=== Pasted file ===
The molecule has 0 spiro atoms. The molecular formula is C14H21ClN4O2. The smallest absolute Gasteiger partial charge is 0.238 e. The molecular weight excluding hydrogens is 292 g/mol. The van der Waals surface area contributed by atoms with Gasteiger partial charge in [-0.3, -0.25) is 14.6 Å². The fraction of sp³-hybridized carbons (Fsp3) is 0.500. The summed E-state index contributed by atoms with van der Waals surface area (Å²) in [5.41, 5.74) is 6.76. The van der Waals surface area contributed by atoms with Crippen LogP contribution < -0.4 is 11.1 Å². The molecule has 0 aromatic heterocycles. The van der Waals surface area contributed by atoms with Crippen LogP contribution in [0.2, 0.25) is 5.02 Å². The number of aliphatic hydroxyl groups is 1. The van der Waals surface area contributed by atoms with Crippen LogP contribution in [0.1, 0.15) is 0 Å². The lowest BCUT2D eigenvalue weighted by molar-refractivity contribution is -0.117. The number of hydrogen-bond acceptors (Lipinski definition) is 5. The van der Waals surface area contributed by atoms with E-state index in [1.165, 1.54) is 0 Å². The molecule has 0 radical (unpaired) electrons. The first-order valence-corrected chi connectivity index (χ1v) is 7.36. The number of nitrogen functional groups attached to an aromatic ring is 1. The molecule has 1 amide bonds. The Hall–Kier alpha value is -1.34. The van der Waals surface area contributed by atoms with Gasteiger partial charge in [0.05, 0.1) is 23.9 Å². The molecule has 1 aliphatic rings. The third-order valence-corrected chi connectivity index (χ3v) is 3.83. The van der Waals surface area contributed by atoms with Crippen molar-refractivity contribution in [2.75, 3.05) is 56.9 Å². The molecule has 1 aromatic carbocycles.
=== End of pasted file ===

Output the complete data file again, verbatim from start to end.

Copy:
The molecule has 0 spiro atoms. The molecular formula is C14H21ClN4O2. The smallest absolute Gasteiger partial charge is 0.238 e. The molecular weight excluding hydrogens is 292 g/mol. The van der Waals surface area contributed by atoms with Gasteiger partial charge in [-0.3, -0.25) is 14.6 Å². The fraction of sp³-hybridized carbons (Fsp3) is 0.500. The summed E-state index contributed by atoms with van der Waals surface area (Å²) in [5.41, 5.74) is 6.76. The van der Waals surface area contributed by atoms with Crippen LogP contribution < -0.4 is 11.1 Å². The molecule has 0 aromatic heterocycles. The van der Waals surface area contributed by atoms with Crippen LogP contribution in [0.2, 0.25) is 5.02 Å². The number of aliphatic hydroxyl groups is 1. The van der Waals surface area contributed by atoms with Crippen LogP contribution in [0.1, 0.15) is 0 Å². The lowest BCUT2D eigenvalue weighted by molar-refractivity contribution is -0.117. The number of hydrogen-bond acceptors (Lipinski definition) is 5. The van der Waals surface area contributed by atoms with E-state index in [1.165, 1.54) is 0 Å². The molecule has 0 radical (unpaired) electrons. The first-order valence-corrected chi connectivity index (χ1v) is 7.36. The number of nitrogen functional groups attached to an aromatic ring is 1. The molecule has 1 amide bonds. The Hall–Kier alpha value is -1.34. The van der Waals surface area contributed by atoms with Gasteiger partial charge in [0.05, 0.1) is 23.9 Å². The molecule has 1 aliphatic rings. The third-order valence-corrected chi connectivity index (χ3v) is 3.83. The van der Waals surface area contributed by atoms with Crippen molar-refractivity contribution in [2.75, 3.05) is 56.9 Å². The molecule has 1 aromatic carbocycles.